- and, of course, dropping far too many pain killers - both conventional (e.g.paracetamol) and anti-inflammatories (in my case initially diclofenac (Voltaren), though I have subsequently been prescribed etoricoxib (Arcoxia) which I have found to be far more effective),
- modifying my lifestyle
The last of these proved to be the most effective at managing my condition and the pain associated with it, BUT (and it took a little while for this to dawn on me), I ended up modifying my lifestyle to such an extent that the end result was unacceptable. My great love of golf proved almost impossible to satisfy, certainly not walking the course and, even with the aid of a buggy, I would pay for it afterwards with three or four days of increased discomfort. Working in the garden, which I love, became a painful and uncomfortable chore, especially since I now found walking on any sort of uneven or sloping ground something I approached with great trepidation.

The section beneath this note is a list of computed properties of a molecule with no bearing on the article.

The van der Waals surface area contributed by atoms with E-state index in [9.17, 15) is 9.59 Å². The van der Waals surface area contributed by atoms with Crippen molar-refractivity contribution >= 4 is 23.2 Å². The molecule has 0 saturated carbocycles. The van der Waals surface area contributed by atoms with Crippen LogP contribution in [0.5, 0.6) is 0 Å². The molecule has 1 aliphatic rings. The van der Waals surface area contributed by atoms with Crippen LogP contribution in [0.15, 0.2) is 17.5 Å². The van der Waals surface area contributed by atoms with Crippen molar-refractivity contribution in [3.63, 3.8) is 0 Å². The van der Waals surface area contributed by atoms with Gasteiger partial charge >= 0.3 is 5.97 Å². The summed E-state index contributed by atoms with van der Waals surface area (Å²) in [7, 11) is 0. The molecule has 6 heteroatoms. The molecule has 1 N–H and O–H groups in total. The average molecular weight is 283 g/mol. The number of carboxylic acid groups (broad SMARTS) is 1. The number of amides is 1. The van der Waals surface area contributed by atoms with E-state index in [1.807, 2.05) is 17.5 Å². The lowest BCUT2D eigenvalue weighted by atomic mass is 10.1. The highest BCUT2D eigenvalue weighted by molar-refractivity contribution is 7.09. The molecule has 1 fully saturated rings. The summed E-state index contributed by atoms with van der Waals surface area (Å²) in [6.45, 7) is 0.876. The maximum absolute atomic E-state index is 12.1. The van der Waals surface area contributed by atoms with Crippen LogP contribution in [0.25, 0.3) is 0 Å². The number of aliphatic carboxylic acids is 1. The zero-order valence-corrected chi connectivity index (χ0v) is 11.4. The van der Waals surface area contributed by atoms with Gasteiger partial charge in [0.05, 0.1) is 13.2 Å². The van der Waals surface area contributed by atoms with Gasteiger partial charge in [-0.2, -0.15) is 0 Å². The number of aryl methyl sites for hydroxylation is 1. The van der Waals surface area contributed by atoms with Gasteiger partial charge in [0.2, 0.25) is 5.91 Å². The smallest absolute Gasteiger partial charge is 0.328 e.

I suppose my "light-bulb moment" was last (2014) summer. My wife and I have been very fortunate to remain close friends with a group who got to know one another at University some 40 years ago, and a dozen of us try to get together at least once a year for a "reunion".
Last summer we rented a most delightful villa in the middle of the Tuscan countryside but, after our first visit to one of the many splendours of that part of the world, I realised that I was proving a drag (almost literally) on the rest of the group when walking around sightseeing. Rather than face that, I spent the rest of the week, albeit agreeably, relaxing around the villa, but feeling guilty both towards my friends but especially towards my wife who had nobly elected to stay with me.